Thank you for this....this made the ache a little easier to bear.


*hugs back*

This story is part of my canon and nobody can tell me it didn't happen. I think during the phone call in the episode, my face was pretty much like the Doctor's face, just—blank with hurt. I mean, the Brig. How? Some things shouldn't happen.

(Which is not to say it was bad writing, of course. It takes good writing to hurt like that.)

'Sweet and sad' indeed. A lovely fusion of past and present 'Doctor Who'. Thank you.

You're welcome. I'm so glad people are enjoying this.

"Actually," Alastair said, "I admit to being somewhat relieved. The best man arranges the stag, I understand, and the thought of what might gate-crash yours—I might actually be too old for that sort of thing."

I actually laughed aloud at this bit. Such a gorgeous, lovely, lovely scene with the three of them. Thank you so much for sharing it.

Thank you, and you're welcome! I'm glad you enjoyed it.

"I admit to being somewhat relieved. The best man arranges the stag, I understand, and the thought of what might gate-crash yours—I might actually be too old for that sort of thing."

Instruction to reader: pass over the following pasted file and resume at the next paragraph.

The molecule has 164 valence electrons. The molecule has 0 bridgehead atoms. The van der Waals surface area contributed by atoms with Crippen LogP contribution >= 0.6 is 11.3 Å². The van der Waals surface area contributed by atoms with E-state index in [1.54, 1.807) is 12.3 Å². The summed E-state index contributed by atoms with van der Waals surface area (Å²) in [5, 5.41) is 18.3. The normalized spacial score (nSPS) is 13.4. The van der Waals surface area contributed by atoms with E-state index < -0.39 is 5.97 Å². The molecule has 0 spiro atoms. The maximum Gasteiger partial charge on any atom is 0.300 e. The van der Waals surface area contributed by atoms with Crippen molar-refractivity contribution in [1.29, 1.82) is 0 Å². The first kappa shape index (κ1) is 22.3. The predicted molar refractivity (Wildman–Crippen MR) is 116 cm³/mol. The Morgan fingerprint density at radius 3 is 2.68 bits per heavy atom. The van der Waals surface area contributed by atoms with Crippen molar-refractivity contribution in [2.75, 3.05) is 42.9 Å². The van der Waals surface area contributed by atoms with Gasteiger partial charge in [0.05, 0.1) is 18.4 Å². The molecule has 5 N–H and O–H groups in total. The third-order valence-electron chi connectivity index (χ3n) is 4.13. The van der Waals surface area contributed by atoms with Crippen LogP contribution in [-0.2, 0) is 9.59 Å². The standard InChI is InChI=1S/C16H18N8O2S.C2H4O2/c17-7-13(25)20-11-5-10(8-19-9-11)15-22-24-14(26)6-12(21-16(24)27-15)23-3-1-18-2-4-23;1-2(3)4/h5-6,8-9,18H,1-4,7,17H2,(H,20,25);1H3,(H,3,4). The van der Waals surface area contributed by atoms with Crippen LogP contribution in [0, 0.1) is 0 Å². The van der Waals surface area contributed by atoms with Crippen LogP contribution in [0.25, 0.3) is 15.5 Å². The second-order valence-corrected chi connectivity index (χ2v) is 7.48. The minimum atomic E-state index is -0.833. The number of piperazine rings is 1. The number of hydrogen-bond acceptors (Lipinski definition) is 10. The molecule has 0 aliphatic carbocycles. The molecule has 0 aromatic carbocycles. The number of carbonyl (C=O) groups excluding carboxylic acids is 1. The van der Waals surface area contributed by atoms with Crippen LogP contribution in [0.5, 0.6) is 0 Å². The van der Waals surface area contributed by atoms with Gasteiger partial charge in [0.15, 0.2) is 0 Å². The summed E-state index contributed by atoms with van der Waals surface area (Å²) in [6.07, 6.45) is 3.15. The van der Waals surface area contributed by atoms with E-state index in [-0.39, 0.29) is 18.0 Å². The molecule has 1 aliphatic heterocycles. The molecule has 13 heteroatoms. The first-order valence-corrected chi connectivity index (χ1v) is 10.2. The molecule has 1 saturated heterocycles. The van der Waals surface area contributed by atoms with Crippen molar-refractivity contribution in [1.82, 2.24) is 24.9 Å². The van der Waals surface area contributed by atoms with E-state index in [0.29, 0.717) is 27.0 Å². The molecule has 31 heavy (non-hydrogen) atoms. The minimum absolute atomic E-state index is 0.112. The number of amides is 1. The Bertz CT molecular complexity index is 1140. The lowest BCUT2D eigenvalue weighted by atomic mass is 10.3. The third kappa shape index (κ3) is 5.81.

I can so imagine this . . .

Lovely story. Thank you for writing it--I had the same idea, but I didn't have anything to build around. Now I don't have to. ;-)

I can so imagine this . . .

*g* The Brig knows the Doctor well enough to imagine it too, and would want to watch the ensuing chaos from a safe distance. Such as France.

I'm glad you enjoyed it! For me, this was one of those stories that can't not be written. My brain pretty much said, "Computer, you, now."

I love how River, who is never overly impressed by pomp or rank, is being so very formal. A sign of respect. Even if he doesn't know how great a one.

Definitely tissue alert time. The Doctor's not the only one crying.

"You would have liked Rory. One of the single sanest people I've ever met."

Another wonderful character description, you have a way with them. Yes, Rory is the sanest person ever. No idea why.

"For a unique Doctor value of domestic."


Absolutely, positively, gorgeous fic. Thanks so much for filling that in for us. It would have been too sad for these two old friends not to have gotten a last meeting.

And it was worth it just to hear the Doctor say, "Actually, she's my wife."

"Come again?"

Thank you. It seems a bit weird to say, but I'm glad this fic needs a tissue alert.

Yes, Rory is the sanest person ever. No idea why.

Dunno, but it's more or less his superpower, isn't it? Although the Brig might be as sane as Rory, in his own way. He's managed to cope with a chaotic and sometimes downright lunatic universe without losing his poise. Not to mention a chaotic and sometimes downright lunatic Time Lord.